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Visa, MasterCard Must Find Russian Partner to Avoid Paying Security Deposit

Visa and MasterCard's problems in Russia began in March, when they abruptly cut off service to two Russian banks in an effort to comply with U.S. sanctions imposed on Russia following its annexation of Crimea.

The Russian government has officially declared the conditions that will allow international payment systems Visa and MasterCard to continue business in Russia without paying the massive security deposit that had threatened to shove them out of the country.

To avoid paying the security deposit and fines for interruption of service, the companies must find a Russian payment system deemed "of national importance" to process their transactions by Oct. 31, according to a decree signed by Prime Minister Dmitry Medvedev on July 15 and published Tuesday on the government's website.

This solution to the standoff was floated by Central Bank chief Elvira Nabiullina at a banking conference earlier this month.

Reuters reported previously that MasterCard had already begun searching for a Russian partner to help it circumvent the law.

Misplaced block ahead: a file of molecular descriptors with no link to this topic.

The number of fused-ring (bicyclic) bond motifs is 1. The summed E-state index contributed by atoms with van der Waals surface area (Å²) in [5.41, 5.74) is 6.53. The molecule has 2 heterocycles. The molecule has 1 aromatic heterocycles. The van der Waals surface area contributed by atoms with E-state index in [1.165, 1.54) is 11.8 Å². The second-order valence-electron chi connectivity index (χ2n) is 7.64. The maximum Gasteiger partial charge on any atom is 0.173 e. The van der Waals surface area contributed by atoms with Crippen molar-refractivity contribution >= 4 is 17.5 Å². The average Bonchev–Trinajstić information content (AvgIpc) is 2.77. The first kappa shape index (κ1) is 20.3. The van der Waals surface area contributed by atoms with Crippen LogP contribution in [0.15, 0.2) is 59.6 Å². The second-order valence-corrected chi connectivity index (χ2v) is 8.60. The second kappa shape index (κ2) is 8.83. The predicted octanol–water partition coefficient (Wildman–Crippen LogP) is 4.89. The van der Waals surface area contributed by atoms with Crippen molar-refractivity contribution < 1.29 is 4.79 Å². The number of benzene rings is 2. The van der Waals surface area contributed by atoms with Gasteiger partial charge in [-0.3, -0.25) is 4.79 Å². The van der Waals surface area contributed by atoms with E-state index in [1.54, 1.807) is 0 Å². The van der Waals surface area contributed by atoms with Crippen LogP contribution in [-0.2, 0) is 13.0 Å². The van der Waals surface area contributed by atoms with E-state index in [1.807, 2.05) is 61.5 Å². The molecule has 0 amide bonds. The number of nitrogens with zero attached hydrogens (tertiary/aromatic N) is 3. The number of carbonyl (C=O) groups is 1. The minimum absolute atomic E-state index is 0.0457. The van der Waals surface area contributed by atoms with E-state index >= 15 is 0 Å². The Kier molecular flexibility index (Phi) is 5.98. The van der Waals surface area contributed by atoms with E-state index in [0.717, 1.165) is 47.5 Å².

Visa and MasterCard's problems in Russia began in March, when they abruptly cut off service to two Russian banks in an effort to comply with U.S. sanctions imposed on Russia following its annexation of Crimea.

The denial of service set off a movement spearheaded by President Vladimir Putin to end Russia's dependence on foreign payment systems, which culminated in a law signed by Putin in May that laid the groundwork for the creation of a national payment system to replace foreign players.

The law would also have forced international payment systems to submit a hefty security deposit to the Central Bank in order to continue operating in Russia. Morgan Stanley analysts at the time estimated that the joint deposit for Visa and MasterCard could amount to $2.9 billion, which is five times more than their annual revenues in Russia.

The law set off a flurry of negotiations and proposals on ways to keep Visa and MasterCard, who together process about 90 percent of transactions in Russia, from leaving the market altogether.

Also on Tuesday, the government published the requirements that payment systems will have to fulfill to be considered "of national importance" — a status that will exempt them from having to submit a security deposit.

At least 25 percent of the payment infrastructure, applications and software that the systems use must be developed by Russian organizations and provided under contracts lasting at least five years, among other requirements.

As of Tuesday, only one Russian payment system had received this status — the National Settlement Depositary, a part of the Moscow Stock Exchange group.

Nabiullina said at the end of June that the national payment system will be created within six months, ITAR-Tass reported.

See also:

New U.S. Sanctions Won't Affect MasterCard, Visa's Russian Operations

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